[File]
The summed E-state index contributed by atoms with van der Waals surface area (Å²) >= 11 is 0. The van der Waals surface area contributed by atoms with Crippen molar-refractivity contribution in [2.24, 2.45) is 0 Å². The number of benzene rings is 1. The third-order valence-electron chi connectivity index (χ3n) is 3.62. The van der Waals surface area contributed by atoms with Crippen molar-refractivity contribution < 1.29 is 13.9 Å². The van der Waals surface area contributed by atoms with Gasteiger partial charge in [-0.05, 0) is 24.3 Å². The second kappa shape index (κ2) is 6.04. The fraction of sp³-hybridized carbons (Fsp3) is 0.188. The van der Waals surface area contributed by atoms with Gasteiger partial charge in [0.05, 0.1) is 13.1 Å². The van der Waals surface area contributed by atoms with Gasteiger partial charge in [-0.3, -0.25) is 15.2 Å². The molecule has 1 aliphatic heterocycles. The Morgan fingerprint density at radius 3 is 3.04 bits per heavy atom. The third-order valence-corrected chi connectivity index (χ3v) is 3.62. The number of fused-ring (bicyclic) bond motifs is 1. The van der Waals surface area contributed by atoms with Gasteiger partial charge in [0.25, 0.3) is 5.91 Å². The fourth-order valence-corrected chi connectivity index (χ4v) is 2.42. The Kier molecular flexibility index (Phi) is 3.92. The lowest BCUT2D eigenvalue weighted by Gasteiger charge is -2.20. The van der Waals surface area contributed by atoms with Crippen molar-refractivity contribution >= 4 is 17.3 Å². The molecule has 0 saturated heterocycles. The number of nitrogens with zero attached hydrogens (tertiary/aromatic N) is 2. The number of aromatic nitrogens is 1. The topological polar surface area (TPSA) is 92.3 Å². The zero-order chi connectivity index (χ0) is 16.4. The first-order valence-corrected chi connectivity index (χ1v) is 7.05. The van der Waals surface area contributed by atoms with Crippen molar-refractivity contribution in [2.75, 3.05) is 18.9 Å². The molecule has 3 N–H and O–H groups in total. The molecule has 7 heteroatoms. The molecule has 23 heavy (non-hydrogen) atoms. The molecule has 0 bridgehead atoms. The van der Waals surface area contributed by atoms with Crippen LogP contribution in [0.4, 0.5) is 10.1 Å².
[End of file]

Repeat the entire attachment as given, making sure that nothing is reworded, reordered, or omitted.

The summed E-state index contributed by atoms with van der Waals surface area (Å²) >= 11 is 0. The van der Waals surface area contributed by atoms with Crippen molar-refractivity contribution in [2.24, 2.45) is 0 Å². The number of benzene rings is 1. The third-order valence-electron chi connectivity index (χ3n) is 3.62. The van der Waals surface area contributed by atoms with Crippen molar-refractivity contribution < 1.29 is 13.9 Å². The van der Waals surface area contributed by atoms with Gasteiger partial charge in [-0.05, 0) is 24.3 Å². The second kappa shape index (κ2) is 6.04. The fraction of sp³-hybridized carbons (Fsp3) is 0.188. The van der Waals surface area contributed by atoms with Gasteiger partial charge in [0.05, 0.1) is 13.1 Å². The van der Waals surface area contributed by atoms with Gasteiger partial charge in [-0.3, -0.25) is 15.2 Å². The molecule has 1 aliphatic heterocycles. The Morgan fingerprint density at radius 3 is 3.04 bits per heavy atom. The third-order valence-corrected chi connectivity index (χ3v) is 3.62. The number of fused-ring (bicyclic) bond motifs is 1. The van der Waals surface area contributed by atoms with Gasteiger partial charge in [0.25, 0.3) is 5.91 Å². The fourth-order valence-corrected chi connectivity index (χ4v) is 2.42. The Kier molecular flexibility index (Phi) is 3.92. The lowest BCUT2D eigenvalue weighted by Gasteiger charge is -2.20. The van der Waals surface area contributed by atoms with Crippen molar-refractivity contribution >= 4 is 17.3 Å². The molecule has 0 saturated heterocycles. The number of nitrogens with zero attached hydrogens (tertiary/aromatic N) is 2. The number of aromatic nitrogens is 1. The topological polar surface area (TPSA) is 92.3 Å². The zero-order chi connectivity index (χ0) is 16.4. The first-order valence-corrected chi connectivity index (χ1v) is 7.05. The van der Waals surface area contributed by atoms with Crippen molar-refractivity contribution in [2.75, 3.05) is 18.9 Å². The molecule has 3 N–H and O–H groups in total. The molecule has 7 heteroatoms. The molecule has 23 heavy (non-hydrogen) atoms. The molecule has 0 bridgehead atoms. The van der Waals surface area contributed by atoms with Crippen LogP contribution in [0.4, 0.5) is 10.1 Å².